Jaycee Dugard's Alleged Abductor Found Competent to Stand Trial
The case of Phillip Garrido moves toward a possible resolution – and a plea deal
A judge on Thursday found Phillip Garrido mentally competent to stand trial for the 1991 abduction of Jaycee Dugard.
Although Garrido’s defense attorney Susan Gellman had earlier proposed a jury trial to resolve the question, Gellman softened her stance and allowed El Dorado County Superior Court Judge Douglas Phimister to rule on the issue after doctors who examined Garrido found him capable of understanding the proceedings and participating in his defense.
Phillip and Nancy Garrido are scheduled to return to court Feb. 28 to set a trial date and enter pleas to the 18 charges in an indictment that was handed down last year. The charges include kidnapping, kidnapping for sexual purposes, forcible rape and forcible lewd acts upon a child.
The Garridos allegedly abducted Dugard at age 11 from her South Lake Tahoe home and kept her as a sex slave.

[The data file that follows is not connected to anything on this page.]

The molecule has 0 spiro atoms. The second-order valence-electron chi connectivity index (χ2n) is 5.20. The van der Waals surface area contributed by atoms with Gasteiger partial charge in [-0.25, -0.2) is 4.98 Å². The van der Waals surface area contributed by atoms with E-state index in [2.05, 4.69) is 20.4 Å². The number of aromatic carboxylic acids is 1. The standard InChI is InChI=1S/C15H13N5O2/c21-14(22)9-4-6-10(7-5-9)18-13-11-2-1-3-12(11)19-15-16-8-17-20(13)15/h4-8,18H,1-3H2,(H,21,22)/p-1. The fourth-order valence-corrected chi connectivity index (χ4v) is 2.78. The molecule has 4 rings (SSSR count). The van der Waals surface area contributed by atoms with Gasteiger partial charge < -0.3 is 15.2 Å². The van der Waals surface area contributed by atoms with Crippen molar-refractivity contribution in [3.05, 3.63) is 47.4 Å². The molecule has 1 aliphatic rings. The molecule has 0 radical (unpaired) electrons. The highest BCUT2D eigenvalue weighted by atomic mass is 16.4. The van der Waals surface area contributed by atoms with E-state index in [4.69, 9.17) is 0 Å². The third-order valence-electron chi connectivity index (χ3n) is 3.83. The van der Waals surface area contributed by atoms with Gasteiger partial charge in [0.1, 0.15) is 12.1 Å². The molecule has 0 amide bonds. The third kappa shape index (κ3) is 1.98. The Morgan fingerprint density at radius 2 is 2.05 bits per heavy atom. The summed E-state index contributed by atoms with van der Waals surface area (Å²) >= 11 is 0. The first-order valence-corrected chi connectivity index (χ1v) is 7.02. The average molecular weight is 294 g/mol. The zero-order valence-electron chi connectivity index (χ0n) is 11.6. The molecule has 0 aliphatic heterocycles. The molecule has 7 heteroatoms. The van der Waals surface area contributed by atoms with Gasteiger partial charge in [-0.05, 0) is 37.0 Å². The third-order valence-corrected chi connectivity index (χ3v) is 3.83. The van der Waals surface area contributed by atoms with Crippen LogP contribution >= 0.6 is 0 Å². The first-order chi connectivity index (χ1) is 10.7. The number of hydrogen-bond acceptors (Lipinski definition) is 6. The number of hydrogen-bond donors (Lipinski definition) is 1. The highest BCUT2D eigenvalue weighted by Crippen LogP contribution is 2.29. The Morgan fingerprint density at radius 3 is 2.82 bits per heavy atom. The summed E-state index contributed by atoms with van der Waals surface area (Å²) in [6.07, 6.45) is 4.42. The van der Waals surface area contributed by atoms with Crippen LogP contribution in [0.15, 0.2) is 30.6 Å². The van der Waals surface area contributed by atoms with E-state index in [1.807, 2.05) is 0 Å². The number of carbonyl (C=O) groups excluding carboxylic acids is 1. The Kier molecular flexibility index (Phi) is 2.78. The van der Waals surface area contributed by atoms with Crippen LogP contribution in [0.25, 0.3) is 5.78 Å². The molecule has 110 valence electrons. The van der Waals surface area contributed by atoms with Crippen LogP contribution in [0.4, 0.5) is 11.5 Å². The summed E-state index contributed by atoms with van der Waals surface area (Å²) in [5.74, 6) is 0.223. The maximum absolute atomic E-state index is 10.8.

However, defense attorneys, with Dugard’s consent, hope to avoid trial by negotiating a plea deal that would sentence their clients to something less harsh than life in prison. By sidestepping trial, Jaycee and her two teenage daughters by Garrido, who live in an undisclosed location, would be spared the pressure of testifying.
Nancy Garrido’s defense attorney Stephen Tapson tells PEOPLE that there have already been such talks, which have included a representative for Dugard, and Thursday’s ruling removed a key obstacle to resolving the matter.
Tapson says that a trial would likely happen later this year, but he cannot predict if or when a plea deal might be worked out.